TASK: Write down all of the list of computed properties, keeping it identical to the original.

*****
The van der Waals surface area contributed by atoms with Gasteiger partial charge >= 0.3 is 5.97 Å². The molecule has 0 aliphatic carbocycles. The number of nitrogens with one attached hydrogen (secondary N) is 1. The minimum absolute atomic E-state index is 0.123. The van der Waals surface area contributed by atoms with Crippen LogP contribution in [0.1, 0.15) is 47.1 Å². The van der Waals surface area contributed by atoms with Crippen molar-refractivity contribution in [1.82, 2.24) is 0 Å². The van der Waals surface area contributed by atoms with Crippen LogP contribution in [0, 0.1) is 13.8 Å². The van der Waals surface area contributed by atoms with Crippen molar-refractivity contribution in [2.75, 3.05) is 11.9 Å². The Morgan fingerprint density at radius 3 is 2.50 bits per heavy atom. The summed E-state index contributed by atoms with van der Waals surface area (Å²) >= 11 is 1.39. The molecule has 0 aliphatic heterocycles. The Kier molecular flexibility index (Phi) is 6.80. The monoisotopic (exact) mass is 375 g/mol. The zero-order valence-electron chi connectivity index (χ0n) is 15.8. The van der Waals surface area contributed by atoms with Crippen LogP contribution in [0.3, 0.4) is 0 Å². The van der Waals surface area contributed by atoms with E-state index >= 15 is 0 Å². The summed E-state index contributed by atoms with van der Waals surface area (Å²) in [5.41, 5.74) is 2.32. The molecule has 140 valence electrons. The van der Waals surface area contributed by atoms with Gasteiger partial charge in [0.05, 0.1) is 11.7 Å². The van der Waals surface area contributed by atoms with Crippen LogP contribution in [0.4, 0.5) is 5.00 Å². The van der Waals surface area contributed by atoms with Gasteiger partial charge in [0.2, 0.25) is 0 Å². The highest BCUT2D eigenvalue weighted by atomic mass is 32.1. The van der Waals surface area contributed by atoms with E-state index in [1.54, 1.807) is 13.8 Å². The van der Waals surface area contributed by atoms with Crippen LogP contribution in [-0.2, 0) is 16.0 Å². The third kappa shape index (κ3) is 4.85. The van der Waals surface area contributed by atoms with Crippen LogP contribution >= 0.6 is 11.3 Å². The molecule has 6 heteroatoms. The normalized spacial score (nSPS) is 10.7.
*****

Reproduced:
The van der Waals surface area contributed by atoms with Gasteiger partial charge >= 0.3 is 5.97 Å². The molecule has 0 aliphatic carbocycles. The number of nitrogens with one attached hydrogen (secondary N) is 1. The minimum absolute atomic E-state index is 0.123. The van der Waals surface area contributed by atoms with Crippen LogP contribution in [0.1, 0.15) is 47.1 Å². The van der Waals surface area contributed by atoms with Crippen molar-refractivity contribution in [1.82, 2.24) is 0 Å². The van der Waals surface area contributed by atoms with Crippen LogP contribution in [0, 0.1) is 13.8 Å². The van der Waals surface area contributed by atoms with Crippen molar-refractivity contribution in [2.75, 3.05) is 11.9 Å². The Morgan fingerprint density at radius 3 is 2.50 bits per heavy atom. The summed E-state index contributed by atoms with van der Waals surface area (Å²) >= 11 is 1.39. The molecule has 0 aliphatic heterocycles. The Kier molecular flexibility index (Phi) is 6.80. The monoisotopic (exact) mass is 375 g/mol. The zero-order valence-electron chi connectivity index (χ0n) is 15.8. The van der Waals surface area contributed by atoms with Crippen LogP contribution in [0.3, 0.4) is 0 Å². The van der Waals surface area contributed by atoms with E-state index >= 15 is 0 Å². The summed E-state index contributed by atoms with van der Waals surface area (Å²) in [5.41, 5.74) is 2.32. The molecule has 140 valence electrons. The van der Waals surface area contributed by atoms with Gasteiger partial charge in [0.05, 0.1) is 11.7 Å². The van der Waals surface area contributed by atoms with Crippen LogP contribution in [0.4, 0.5) is 5.00 Å². The van der Waals surface area contributed by atoms with Gasteiger partial charge in [0.2, 0.25) is 0 Å². The highest BCUT2D eigenvalue weighted by atomic mass is 32.1. The van der Waals surface area contributed by atoms with E-state index in [1.54, 1.807) is 13.8 Å². The van der Waals surface area contributed by atoms with Crippen LogP contribution in [-0.2, 0) is 16.0 Å². The third kappa shape index (κ3) is 4.85. The van der Waals surface area contributed by atoms with Crippen LogP contribution >= 0.6 is 11.3 Å². The molecule has 6 heteroatoms. The normalized spacial score (nSPS) is 10.7.